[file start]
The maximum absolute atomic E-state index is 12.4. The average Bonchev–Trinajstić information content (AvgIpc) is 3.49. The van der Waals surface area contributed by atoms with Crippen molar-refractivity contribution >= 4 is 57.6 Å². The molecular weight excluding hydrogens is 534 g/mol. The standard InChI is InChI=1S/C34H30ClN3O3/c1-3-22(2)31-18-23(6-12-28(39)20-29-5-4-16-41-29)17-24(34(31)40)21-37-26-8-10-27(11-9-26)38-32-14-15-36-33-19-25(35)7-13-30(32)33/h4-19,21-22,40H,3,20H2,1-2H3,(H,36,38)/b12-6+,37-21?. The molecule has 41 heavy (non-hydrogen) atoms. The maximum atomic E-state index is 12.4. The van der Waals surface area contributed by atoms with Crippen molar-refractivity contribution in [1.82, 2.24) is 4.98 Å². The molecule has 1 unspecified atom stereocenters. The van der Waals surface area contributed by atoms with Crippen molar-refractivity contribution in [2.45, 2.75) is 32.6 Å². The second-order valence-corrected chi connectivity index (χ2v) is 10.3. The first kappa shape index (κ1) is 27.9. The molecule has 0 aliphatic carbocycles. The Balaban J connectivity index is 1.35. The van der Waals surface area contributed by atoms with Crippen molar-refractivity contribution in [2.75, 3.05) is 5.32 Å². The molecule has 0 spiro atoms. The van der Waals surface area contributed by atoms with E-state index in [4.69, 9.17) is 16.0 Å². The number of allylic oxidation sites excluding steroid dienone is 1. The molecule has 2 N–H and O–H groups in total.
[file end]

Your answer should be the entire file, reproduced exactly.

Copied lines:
The maximum absolute atomic E-state index is 12.4. The average Bonchev–Trinajstić information content (AvgIpc) is 3.49. The van der Waals surface area contributed by atoms with Crippen molar-refractivity contribution >= 4 is 57.6 Å². The molecular weight excluding hydrogens is 534 g/mol. The standard InChI is InChI=1S/C34H30ClN3O3/c1-3-22(2)31-18-23(6-12-28(39)20-29-5-4-16-41-29)17-24(34(31)40)21-37-26-8-10-27(11-9-26)38-32-14-15-36-33-19-25(35)7-13-30(32)33/h4-19,21-22,40H,3,20H2,1-2H3,(H,36,38)/b12-6+,37-21?. The molecule has 41 heavy (non-hydrogen) atoms. The maximum atomic E-state index is 12.4. The van der Waals surface area contributed by atoms with Crippen molar-refractivity contribution in [1.82, 2.24) is 4.98 Å². The molecule has 1 unspecified atom stereocenters. The van der Waals surface area contributed by atoms with Crippen molar-refractivity contribution in [2.45, 2.75) is 32.6 Å². The second-order valence-corrected chi connectivity index (χ2v) is 10.3. The first kappa shape index (κ1) is 27.9. The molecule has 0 aliphatic carbocycles. The Balaban J connectivity index is 1.35. The van der Waals surface area contributed by atoms with Crippen molar-refractivity contribution in [2.75, 3.05) is 5.32 Å². The molecule has 0 spiro atoms. The van der Waals surface area contributed by atoms with E-state index in [4.69, 9.17) is 16.0 Å². The number of allylic oxidation sites excluding steroid dienone is 1. The molecule has 2 N–H and O–H groups in total.